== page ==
Over time and across different genres, Afghanistan has been presented to the world as potential ally, dangerous enemy, gendered space, and mysterious locale. These powerful, if competing, visions seek to make sense of Afghanistan and to render it legible. In this innovative examination, Nivi Manchanda uncovers and critically explores Anglophone practices of knowledge cultivation and representational strategies, and argues that Afghanistan occupies a distinctive place in the imperial imagination: over-determined and under-theorised, owing largely to the particular history of imperial intervention in the region.
Focusing on representations of gender, state and tribes, Manchanda re-historicises and de-mythologises the study of Afghanistan through a sustained critique of colonial forms of knowing and demonstrates how the development of pervasive tropes in Western conceptions of Afghanistan have enabled Western intervention, invasion and bombing in the region from the nineteenth century to the present.
About the Workshop:
This multidisciplinary workshop aims at exploring strategies, processes and narratives through which Western gazes have contributed to the creation and making of the Global South. The workshop critically examines the ways in which knowledge is produced on Asian, African, Middle East and Latin American regions. It does so to look at the social, environmental, political, legal premises and consequences of those views. The contributors reflect on many of the questionable policies and practices born of these imaginaries and related histories that have been utilized in the regions since the colonial period. They further reveal how power, in the form of development programs, notions of nationalism, expert knowledge, landscape transformation and human right discourses, for instance, relates to Western and European-originated knowledge production systems.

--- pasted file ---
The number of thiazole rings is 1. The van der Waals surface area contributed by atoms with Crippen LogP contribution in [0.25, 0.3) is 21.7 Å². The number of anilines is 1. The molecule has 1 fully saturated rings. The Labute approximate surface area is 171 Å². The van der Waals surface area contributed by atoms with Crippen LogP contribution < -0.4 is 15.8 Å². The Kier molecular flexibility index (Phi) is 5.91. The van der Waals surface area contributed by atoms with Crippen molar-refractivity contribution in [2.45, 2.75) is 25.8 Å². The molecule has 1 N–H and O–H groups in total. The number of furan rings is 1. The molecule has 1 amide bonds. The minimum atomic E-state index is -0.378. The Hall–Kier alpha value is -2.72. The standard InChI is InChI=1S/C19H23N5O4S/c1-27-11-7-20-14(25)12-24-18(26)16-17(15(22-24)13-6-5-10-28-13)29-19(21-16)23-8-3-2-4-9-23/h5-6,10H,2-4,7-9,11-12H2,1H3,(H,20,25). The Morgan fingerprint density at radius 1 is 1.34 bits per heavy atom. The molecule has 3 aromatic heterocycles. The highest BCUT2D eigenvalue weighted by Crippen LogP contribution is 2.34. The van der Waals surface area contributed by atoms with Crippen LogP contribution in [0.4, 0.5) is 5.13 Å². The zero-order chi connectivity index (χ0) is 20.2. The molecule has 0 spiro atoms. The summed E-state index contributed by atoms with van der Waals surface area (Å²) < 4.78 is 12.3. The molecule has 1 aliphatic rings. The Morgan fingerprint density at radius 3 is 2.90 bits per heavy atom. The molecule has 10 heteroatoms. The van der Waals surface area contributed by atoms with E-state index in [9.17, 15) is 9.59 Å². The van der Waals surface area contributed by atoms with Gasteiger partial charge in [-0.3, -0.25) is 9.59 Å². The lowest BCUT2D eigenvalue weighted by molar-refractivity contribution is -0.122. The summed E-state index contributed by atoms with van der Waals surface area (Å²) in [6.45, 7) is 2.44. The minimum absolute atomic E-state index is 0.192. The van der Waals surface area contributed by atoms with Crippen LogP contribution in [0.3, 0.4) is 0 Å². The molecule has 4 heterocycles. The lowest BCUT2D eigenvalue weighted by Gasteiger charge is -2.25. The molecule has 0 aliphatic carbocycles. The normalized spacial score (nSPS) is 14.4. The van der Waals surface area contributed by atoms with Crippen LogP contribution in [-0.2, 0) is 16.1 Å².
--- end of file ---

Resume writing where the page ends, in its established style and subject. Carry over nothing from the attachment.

The Zoom link will be provided following registration.